Rising home values, record-low interest rates and strong rental yields are tempting investors back in to the market, with Queensland shaping up as one of the hottest destinations for those with cash to splash.
New figures show that the value of home loans taken out by investors has risen 11.6 per cent nationally over the past three months, marking the fastest growth in the value of investment loan commitments since November 2016.
“The rise in investment activity comes after a period of relative inactivity, with investor participation falling from 43 per cent of market activity in mid 2015 to a recent record low of 25.8 per cent in July this year,” the latest CoreLogic Property Pulse reports.
CoreLogic’s head of research Tim Lawless said the slump in investor activity was the result of several factors, predominantly policies that limited investment credit growth and capped interest only lending combined with the housing slowdown.
“More recently, housing market conditions have turned a corner, with values rising across five of the eight capital cities over the September quarter and three of the broad ‘rest of state’ region,” Mr Lawless said, noting those improved capital gains prospects plus the loosening of credit policies were likely bringing investors back.
Every state and territory has seen a lift in the value of investment loans, with the largest rise over the three months to the end of August in Victoria and Queensland, where the value of investment home loan commitments was up 19.1 per cent, according to the report.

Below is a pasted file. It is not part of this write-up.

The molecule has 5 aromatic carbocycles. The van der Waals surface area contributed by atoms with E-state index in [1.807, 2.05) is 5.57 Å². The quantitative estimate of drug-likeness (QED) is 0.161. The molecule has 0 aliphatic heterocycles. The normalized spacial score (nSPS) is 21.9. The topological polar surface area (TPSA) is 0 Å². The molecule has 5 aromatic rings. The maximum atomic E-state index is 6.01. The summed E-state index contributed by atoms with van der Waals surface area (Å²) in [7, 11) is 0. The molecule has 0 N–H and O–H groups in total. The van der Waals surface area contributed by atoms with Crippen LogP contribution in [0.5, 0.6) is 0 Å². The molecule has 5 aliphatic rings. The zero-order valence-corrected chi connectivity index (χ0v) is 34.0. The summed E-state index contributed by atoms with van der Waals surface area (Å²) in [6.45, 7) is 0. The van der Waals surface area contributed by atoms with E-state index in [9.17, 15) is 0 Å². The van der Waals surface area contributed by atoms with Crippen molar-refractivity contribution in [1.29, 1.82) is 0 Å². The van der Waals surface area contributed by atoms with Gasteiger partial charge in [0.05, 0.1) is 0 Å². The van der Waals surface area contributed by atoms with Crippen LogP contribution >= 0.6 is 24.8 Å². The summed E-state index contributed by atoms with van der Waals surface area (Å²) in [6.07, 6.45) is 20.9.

Tasmania and the ACT were the only other states or territories that recorded a double digit rise in the value of loans taken out by investors during the past three months, with 14.1 per cent and 12.8 per cent respectively.
But investment activity continues to be most concentrated in NSW, where investors comprise 31.2 per cent of the investor demand for mortgages. That state saw a 6.8 per cent rise in the value of investor loans.
In Queensland, investors comprise 19.6 per cent of the market, according to CoreLogic. “Looking forward there is a strong likelihood that investor activity will increase further,” Mr Lawless said.
“The long term average shows investors are typically around one third of mortgage demand, implying investors are currently under represented in the market.
“As investment activity rises we could see increased price pressures as this sector of the market tends to be more competitive in setting new price benchmarks.”
But the upswing in investor activity could lead to fewer first home buyers due to competition in the market, according to the report.
And that competition can already be seen in the Brisbane market, with agents actively pitching properties to budget conscious first home buyers and ‘savvy investors’ at the same time, often noting rental yields and occupancy rates as selling points.